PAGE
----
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Books of the Bible

The Book of James (or the Letter of James) is the 20th book of the New Testament. In this book, written as a short letter to a church he was most likely a pastor to, James addresses several topics on acceptable versus unacceptable behaviors.

  • Testing one's faith
  • Sin of partiality (partially fulfilling the moral law instead of only completely)
  • Being careful about what one says (you can curse as well as bless)
  • Warning about worldliness (not getting too involved with worldly affairs)
  • Don't boast about what tomorrow will bring, since you really don't know
  • Warning about being rich
  • Being patient with suffering
  • The efficacy of prayer versus health issues

Notable Verses

  • "If you really fulfill the royal law according to the Scripture, "You shall love your neighbor as yourself," you are doing well. But if you show partiality, you are committing sin and are convicted by the law as transgressors. For whoever keeps the whole law but fails in one point has become accountable for all of it." James 2:8-10 Bible-icon.png
  • "You adulterous people! Do you not know that friendship with the world is enmity with God? Therefore whoever wishes to be a friend of the world makes himself an enemy of God." James 4:4 Bible-icon.png
  • "You also, be patient. Establish your hearts, for the coming of the Lord is at hand." James 5:8 Bible-icon.png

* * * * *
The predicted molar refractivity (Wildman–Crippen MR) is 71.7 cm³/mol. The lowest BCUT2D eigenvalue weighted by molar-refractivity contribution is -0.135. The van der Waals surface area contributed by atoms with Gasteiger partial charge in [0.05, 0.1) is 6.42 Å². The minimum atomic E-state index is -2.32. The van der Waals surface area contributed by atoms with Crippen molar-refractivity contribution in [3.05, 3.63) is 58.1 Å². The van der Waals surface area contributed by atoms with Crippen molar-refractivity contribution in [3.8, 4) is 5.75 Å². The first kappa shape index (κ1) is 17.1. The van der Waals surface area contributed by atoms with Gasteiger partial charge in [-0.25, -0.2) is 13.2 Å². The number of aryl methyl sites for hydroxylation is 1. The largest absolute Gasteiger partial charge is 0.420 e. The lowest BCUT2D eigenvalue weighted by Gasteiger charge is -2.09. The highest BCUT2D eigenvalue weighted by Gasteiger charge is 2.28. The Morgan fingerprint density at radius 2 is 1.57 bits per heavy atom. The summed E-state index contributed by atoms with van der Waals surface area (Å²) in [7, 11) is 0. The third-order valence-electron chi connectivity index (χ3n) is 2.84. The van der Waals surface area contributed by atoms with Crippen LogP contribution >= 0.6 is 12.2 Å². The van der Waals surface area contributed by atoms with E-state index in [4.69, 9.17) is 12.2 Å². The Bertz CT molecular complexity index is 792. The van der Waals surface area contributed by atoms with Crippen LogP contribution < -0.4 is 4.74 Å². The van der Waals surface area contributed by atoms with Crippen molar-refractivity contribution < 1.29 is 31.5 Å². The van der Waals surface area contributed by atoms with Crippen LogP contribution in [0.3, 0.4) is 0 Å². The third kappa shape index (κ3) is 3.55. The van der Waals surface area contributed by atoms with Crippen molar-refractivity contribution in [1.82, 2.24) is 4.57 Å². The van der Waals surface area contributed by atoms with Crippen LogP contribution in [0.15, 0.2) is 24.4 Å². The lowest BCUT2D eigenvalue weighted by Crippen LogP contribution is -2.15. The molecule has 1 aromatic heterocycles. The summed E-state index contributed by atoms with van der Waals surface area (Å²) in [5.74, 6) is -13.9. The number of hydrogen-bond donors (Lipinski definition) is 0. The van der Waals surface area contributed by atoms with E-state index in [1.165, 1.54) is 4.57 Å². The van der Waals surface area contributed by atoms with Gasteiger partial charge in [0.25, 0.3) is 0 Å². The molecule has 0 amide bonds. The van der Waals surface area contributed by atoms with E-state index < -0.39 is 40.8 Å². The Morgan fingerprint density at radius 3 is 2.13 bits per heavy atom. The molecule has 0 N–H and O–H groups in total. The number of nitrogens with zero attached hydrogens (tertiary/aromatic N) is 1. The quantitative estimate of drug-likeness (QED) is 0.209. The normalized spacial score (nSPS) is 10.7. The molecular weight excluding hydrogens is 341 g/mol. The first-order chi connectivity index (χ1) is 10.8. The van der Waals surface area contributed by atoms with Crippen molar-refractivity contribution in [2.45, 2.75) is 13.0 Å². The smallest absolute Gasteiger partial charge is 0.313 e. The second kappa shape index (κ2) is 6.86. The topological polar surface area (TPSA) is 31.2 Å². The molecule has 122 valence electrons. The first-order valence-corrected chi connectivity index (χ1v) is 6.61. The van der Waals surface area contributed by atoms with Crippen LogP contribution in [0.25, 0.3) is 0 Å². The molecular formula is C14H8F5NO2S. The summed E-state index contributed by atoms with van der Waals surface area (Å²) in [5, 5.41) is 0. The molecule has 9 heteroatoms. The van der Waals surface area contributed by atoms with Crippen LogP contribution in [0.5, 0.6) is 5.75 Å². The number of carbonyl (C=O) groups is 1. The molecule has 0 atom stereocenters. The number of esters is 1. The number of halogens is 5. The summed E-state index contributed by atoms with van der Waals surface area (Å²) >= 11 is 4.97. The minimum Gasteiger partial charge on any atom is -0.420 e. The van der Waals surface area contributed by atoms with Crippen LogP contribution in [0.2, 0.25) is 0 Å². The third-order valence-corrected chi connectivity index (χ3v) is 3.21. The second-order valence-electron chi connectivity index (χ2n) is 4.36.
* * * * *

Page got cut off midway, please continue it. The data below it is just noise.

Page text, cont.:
• "But someone will say, "You have faith and I have works." Show me your faith apart from your works, and I by my works will show you my faith. You believe that God is one; you do well. Even the demons believe--and shudder. Do you want to be shown, you senseless person, that faith apart from works is barren? Was not our ancestor Abraham justified by works when he offered his son Isaac on the altar? You see that faith was active along with his works, and faith was brought to completion by the works." James 2:18-22 Bible-icon.png

Contradiction with Romans on Justification

Romans 4:2-5 reads: "For if Abraham was justified by works, he has something to boast about, but not before God. For what does the scripture say? "Abraham believed God and it was reckoned to him as righteousness." Now to one who works, wages are not reckoned as a gift but as something due. But to one who without works trusts him who justifies the ungodly, such faith is reckoned as righteousness."

This passage obviously contradicts James 2:18-22 in its agreement on how the Christian is to be justified. Following this one must be called to question the unity of the Biblical Scriptures as well as its claim to infallibility.

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